Tuesday, June 24, 2008

How OPEC should invest its oil revenues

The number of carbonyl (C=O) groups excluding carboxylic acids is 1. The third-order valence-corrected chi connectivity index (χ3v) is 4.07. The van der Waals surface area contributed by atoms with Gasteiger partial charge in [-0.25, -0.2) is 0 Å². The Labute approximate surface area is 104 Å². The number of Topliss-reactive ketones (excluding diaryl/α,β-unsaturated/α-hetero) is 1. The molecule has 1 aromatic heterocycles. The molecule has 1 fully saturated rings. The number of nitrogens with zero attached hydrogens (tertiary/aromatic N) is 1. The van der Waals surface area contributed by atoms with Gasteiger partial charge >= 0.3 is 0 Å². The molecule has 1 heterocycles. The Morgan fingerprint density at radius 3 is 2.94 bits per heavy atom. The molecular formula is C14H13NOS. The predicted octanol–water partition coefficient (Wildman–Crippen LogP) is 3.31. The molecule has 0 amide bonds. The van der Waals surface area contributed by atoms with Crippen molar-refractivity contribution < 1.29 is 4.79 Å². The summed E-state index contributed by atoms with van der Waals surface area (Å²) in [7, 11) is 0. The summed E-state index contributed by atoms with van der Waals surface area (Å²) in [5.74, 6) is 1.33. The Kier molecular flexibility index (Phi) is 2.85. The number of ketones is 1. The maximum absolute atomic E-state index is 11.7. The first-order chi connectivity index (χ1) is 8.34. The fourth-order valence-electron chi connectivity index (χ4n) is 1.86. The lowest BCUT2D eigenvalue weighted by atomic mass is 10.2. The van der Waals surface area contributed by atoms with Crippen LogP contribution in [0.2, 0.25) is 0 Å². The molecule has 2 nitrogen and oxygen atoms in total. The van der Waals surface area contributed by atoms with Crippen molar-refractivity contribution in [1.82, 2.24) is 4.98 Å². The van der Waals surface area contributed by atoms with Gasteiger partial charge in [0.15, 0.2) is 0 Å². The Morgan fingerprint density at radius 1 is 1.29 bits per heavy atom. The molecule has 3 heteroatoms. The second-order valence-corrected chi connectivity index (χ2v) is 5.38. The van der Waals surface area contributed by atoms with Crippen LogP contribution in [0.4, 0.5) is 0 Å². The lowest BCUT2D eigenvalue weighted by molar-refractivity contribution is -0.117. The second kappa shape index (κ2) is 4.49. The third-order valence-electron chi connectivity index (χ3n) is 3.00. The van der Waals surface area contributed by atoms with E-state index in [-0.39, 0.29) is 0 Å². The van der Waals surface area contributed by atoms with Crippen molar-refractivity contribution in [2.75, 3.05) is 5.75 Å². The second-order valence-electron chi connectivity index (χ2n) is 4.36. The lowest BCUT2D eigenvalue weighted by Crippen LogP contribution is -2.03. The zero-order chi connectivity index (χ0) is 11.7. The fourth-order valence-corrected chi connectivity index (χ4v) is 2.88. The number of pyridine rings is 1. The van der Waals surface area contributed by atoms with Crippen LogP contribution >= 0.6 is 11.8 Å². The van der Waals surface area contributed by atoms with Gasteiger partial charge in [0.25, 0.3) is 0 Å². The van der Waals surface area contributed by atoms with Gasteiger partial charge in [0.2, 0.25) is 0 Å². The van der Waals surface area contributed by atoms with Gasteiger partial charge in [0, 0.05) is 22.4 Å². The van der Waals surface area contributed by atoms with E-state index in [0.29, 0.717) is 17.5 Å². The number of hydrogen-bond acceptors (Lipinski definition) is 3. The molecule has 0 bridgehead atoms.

Every week Mid Eastern countries acquire more dollars in payment for their oil and other exports, and also for rising U.S. investment in their stock markets and other property. This confronts them with a problem: What can they do with these dollars? Traditionally, exporters have saved their export earnings by building up their assets. But is it still realistic for them to acquire more dollarized assets? Central banks throughout the world presently hold some $2.5 trillion of U.S. Treasury bonds, and another trillion dollars in private-sector U.S. dollar debt. As the dollar’s exchange rate falls, these banks suffer losses when their holdings are denominated in their own currencies. Even more serious, the principal itself is now in question. There is no foreseeable way in which the United States can redeem its foreign debt. Its trade surplus continues to deteriorate, while its foreign military spending adds to the overall balance-of-payments deficit. This means that the United States is pumping more and more dollars into the rest of the world without any means of repaying them – or any intention to do so. That is why foreign countries are beginning to treat these dollars as “hot potatoes,” trying to get rid of them as fast as they can. But how can they all do this? China is using its new dollar inflows to try and buy up foreign raw materials assets, land and other assets needed for its long-term growth. And some Middle Eastern countries are buying long-term supply agreements for food and raw materials produced abroad. But fewer countries are eager to accept these dollars. And the U.S. Government is blocking foreign investment in the most desirable and remunerative domestic U.S. sectors as its politicians become more nationalistic. This threatens to limit foreign investment in the United States to the junk-mortgage market, to real estate that is falling in price, and loans to bail out U.S. banks and financial institutions as they fight off insolvency and their stock-market prices plunge. Middle East purchases of Citibank shares last year are the most notorious example. This means that Middle Eastern oil exporters – and indeed, European industrial exporters – are in effect giving their oil and other products away to U.S. consumers in exchange for paper IOUs that are in danger of becoming unspendable and hence worthless. Fortunately there is a better alternative. That is for Middle Eastern governments to invest their export earnings in building up their own economies rather than that of the United States and those of other dollar-area countries. Two thousand years ago, even during the high tide of Greece and the Roman Empire, the Middle East had long been the world’s most entrepreneurial and prosperous region. What is stopping it from reclaiming this historic position? A major problem is its arid desertification. This problem can be largely overcome by a combination of domestic infrastructure spending and long term international barter deals. Such deals are the indicated way to go when major currency markets become unstable – and it looks like exchange rates are going to keep on zigzagging and spiking over the coming decade or so. There is a striking parallel with the last time the Middle East began to receive sharply higher export earnings, after 1973. Back then, it arranged oil-for-infrastructure deals with Korean, Japanese and other Asian firms to build roads, hospitals and other construction needed to raise productivity and living standards. Today, China has entered the mix. And there is still a long way to go for investment in the array of public and private services that are needed to make the region one of the world’s most prosperous. The emergence of India, China and Pakistan as economic and even military powers (at least for defensive purposes), as well as Russia and Central Asia, already has led to creation of the Shanghai Cooperation Organization, which Iran already has joined. The world is becoming multi-polar, if only as a defensive response to U.S. attempts to give NATO a post-Cold-War role by extending it into the Middle East, Indian and Pacific regions. Inasmuch as Asia and India promise to emerge as the world’s major industrial centers – perhaps joined by South America’s leading nations – this economic realignment is inherently political in character. To speak bluntly, the United States opposes it as threatening its desire for unilateral hegemony. And bluntly is just how British Brigadier-General James Ellery CBE spoke on April 22 at the School of Oriental & African Studies (SOAS) in London. He described the U.S.-British Iraq War as having been fought to stop “the tide of Easternisation” – a shift in global political and economic power toward China and India, which together import some “two thirds of the Middle East’s oil.” General Ellery is in a position to know. He was the Foreign Office's Senior Adviser to the Coalition Provisional Authority in Baghdad after 2003. In his talk he explained that U.S. global strategists were concerned that in response to the U.S. economic sanctions against Iraq, it – like Iran – might turn its economic focus eastward. This is the U.S. nightmare, because it has used the Middle East as a piggy bank to bail out the weakening American financial economy. After the first grain-and-oil shock in 1972-73 – when the United States quadrupled grain export prices, and OPEC responded by quadrupling oil prices – U.S. Treasury officials told Middle Eastern rulers that they could charge as much as they wanted for oil (thus providing domestic U.S. oil majors with a price umbrella that enriched their coffers), but that if they did not recycle their export earnings to the United States, this would be viewed as an act of war. This means that for the Middle East to use its export earnings to develop its own economies may require breaking with the U.S. diplomatic sphere. At the very least it gives the region an interest in getting the United States to end its occupation of Iraq – including the military bases it is now in the process of constructing. So I have a modest proposal for how to negotiate this quantum change in Middle Eastern-U.S. geopolitics: Offer to buy out the U.S. bases under construction, perhaps including the Green Zone buildup, at fair market value (certainly not at the exorbitant prices that Republican campaign contributors have been paid, with contracts that both the United Nations and the U.S. Congressional Budget office have found to have been corrupt and handled with improper oversight). This can best be done by making clear to the United States that the free lunch it obtained after going off gold in 1971 is over. This may sound like giving the United States its way in what looks like a protection racket. But protection may be well worth buying under today’s conditions. Two centuries ago the United States announced the Monroe Doctrine: Europe should leave the Western Hemisphere to U.S. as a sphere of influence. Is it not time for the world to act symmetrically and ask that the United States for its part leave the Eastern Hemisphere to that region’s nations, to develop as they wish in peace? The more publicly the Middle Eastern countries can make this kind of trade-off, the more chance it has of being adopted as a policy plank in this year’ U.S. presidential campaign.